The SBA requires that financial statements be no more than 120 days old. If a borrower is slow to produce timely financial statements, then their documents can go stale, so to speak, before a transaction closes. This will result in serious delays. Lastly, borrowers will need items such as legal-entity documents, business insurance policies, equipment lists and more, to close their SBA loan. The sooner these types of items are in place, the better.

Other potential problems

Environmental issues arise on occasion, and they can derail or slow down a transaction. These types of properties require an environmental investigation. Some of the most common property types that require extended environmental reports are gas stations, auto-related businesses, laundromats, car washes and some industrial buildings.
Since these property types almost always require at least a Phase I Environmental Site Assessment report, asking a seller or borrower if they have a prior Phase I report (or a Phase II report for higher-risk properties) can save precious time. Additionally, it is important to note that acquisitions or refinances of older daycare centers require lead-risk assessments of paint and water.
Another problem that slows down the loan process is when a borrower secures additional credit while in the process of obtaining an SBA loan. Making sure that borrowers understand that it can take 60 to 90 days or more to close the loan will help them to plan ahead so they aren’t forced to take on additional debt during that time frame.
Too many times borrowers make it all the way through underwriting before they disclose that they are subject to some form of pending legal action. Whether it is a divorce or some other legal action against the business owner, the business entity or an affiliate, these proceedings must be settled before a lender can close on an SBA transaction.
When a borrower’s business leases space, it is important to make sure that the lease is SBA compliant, and that the landlord is willing to sign a consent or waiver form on behalf of the lender. Lease terms (the original term plus any options to extend) must be equal to the length of the loan term. If the lease term is shorter than the loan term or if the landlord is hesitant to sign a consent form, then it is important to get these types of lease negotiations started early in the process since these issues can significantly delay a closing.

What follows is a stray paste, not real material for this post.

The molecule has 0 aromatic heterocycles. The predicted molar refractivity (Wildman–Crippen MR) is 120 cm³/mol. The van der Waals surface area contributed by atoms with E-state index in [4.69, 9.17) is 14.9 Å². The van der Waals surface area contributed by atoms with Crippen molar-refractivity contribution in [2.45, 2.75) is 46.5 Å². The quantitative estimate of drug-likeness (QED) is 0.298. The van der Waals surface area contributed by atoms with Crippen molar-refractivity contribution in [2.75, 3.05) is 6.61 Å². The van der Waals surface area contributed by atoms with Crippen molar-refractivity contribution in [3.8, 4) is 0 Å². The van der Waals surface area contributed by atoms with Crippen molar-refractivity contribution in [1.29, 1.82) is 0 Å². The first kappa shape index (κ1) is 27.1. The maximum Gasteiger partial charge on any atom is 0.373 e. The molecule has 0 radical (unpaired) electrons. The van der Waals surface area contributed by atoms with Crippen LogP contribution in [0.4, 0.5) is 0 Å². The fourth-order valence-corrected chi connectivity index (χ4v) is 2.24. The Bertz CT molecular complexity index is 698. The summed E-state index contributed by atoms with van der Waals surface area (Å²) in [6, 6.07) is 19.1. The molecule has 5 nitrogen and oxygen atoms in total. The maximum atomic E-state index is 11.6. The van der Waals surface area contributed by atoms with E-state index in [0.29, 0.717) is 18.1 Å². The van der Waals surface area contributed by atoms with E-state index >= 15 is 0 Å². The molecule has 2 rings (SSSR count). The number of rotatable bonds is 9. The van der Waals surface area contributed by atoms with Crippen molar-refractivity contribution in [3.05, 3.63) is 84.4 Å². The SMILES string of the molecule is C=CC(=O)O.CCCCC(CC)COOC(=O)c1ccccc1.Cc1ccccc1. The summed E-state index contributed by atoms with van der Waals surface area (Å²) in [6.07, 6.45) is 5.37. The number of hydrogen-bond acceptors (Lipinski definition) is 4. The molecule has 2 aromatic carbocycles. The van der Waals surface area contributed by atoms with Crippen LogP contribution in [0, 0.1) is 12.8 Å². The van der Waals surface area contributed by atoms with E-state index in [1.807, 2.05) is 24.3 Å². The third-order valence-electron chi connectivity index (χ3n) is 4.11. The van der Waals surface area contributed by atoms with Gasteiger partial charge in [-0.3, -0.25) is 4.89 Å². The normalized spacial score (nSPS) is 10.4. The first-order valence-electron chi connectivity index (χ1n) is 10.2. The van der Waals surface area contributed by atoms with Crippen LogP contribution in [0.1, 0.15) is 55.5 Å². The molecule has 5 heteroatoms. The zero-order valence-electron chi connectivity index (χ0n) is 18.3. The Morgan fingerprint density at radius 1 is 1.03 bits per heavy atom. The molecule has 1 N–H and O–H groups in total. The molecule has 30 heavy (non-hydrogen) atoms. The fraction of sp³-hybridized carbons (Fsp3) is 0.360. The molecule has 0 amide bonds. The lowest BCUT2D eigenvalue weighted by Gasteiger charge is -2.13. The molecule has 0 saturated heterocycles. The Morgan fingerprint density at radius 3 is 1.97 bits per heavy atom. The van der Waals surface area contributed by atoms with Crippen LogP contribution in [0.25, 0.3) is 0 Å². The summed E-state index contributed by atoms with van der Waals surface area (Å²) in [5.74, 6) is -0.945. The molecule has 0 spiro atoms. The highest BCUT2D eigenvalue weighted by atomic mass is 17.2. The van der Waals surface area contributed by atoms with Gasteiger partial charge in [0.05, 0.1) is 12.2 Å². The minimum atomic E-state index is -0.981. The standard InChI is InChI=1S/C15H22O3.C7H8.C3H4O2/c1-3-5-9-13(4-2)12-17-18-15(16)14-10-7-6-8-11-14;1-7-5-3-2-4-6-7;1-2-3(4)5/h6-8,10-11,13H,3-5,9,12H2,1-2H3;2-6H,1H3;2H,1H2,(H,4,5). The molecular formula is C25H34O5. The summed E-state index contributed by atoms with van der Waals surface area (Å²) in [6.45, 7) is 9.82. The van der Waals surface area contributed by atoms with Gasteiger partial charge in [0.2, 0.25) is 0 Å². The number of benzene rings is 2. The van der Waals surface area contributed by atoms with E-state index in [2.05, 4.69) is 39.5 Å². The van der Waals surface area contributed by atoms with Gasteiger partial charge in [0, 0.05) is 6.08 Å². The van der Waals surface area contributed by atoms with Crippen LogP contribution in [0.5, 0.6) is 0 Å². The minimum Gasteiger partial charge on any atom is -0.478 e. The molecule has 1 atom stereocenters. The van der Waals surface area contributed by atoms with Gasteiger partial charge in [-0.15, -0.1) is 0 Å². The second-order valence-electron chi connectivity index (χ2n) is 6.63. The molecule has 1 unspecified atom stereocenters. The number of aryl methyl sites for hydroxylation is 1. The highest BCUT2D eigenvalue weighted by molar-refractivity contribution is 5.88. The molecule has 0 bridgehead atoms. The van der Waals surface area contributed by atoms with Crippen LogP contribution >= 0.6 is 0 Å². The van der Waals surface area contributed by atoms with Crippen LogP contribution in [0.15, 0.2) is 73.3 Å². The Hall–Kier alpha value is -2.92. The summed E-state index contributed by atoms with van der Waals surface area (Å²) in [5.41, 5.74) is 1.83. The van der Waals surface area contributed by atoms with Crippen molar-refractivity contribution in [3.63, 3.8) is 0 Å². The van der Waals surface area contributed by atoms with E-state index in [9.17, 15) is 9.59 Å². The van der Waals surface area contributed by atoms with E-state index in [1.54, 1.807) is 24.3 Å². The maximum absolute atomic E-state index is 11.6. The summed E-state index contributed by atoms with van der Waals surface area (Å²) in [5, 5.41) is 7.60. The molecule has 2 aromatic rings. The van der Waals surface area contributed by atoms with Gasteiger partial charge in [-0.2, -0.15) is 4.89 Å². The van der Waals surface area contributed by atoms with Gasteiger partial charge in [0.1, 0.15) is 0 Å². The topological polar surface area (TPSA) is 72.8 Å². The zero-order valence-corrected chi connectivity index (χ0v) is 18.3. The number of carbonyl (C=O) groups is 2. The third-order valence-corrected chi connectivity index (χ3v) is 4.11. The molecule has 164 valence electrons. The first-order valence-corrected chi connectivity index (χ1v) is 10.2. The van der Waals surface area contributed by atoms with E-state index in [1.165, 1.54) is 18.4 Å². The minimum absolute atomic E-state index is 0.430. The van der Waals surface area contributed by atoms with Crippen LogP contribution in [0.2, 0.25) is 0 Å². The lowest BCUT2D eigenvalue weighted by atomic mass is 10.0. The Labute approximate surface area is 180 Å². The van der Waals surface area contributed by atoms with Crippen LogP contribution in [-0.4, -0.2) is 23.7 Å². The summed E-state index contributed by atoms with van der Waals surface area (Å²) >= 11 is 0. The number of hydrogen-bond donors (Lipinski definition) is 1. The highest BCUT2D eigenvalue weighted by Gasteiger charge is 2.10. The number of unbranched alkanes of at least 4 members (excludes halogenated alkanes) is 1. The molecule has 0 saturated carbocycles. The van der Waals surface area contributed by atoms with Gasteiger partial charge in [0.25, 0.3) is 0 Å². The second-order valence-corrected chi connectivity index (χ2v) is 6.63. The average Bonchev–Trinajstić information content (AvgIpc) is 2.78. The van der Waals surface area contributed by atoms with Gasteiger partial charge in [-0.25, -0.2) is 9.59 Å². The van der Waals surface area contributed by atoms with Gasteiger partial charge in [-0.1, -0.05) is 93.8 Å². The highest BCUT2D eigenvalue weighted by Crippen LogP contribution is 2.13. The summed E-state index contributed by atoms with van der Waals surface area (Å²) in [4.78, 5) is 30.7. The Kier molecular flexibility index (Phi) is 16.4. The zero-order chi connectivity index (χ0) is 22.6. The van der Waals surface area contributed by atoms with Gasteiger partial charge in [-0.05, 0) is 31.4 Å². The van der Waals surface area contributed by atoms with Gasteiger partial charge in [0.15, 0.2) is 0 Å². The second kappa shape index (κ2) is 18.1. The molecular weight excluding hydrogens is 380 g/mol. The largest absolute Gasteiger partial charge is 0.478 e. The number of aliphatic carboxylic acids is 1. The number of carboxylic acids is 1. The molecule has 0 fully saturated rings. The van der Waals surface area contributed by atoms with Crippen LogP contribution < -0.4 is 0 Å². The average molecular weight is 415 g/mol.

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Although the list of issues above is by no means comprehensive, it’s clear that there are many factors to consider in the beginning stages of an SBA loan to make the transaction as efficient as possible. Understanding these nuances can not only make the loan originator look like a hero but can often be the difference between a 35-day closing and a 90-day ordeal. ●


  • Brian Congelliere

    Brian Congelliere is the senior business development officer at Grasshopper Bank, a national bank that offers a full array of commercial banking products, including SBA 7(a) loans, SBA 504 loans and U.S. Department of Agriculture loans, to traditional small businesses, innovation-economy companies and venture-capital firms. Based in New York City, the second-largest venture capital funding center in the U.S., Grasshopper Bank delivers cloud-based banking solutions and financial services that enable companies to more efficiently address their day-to-day challenges.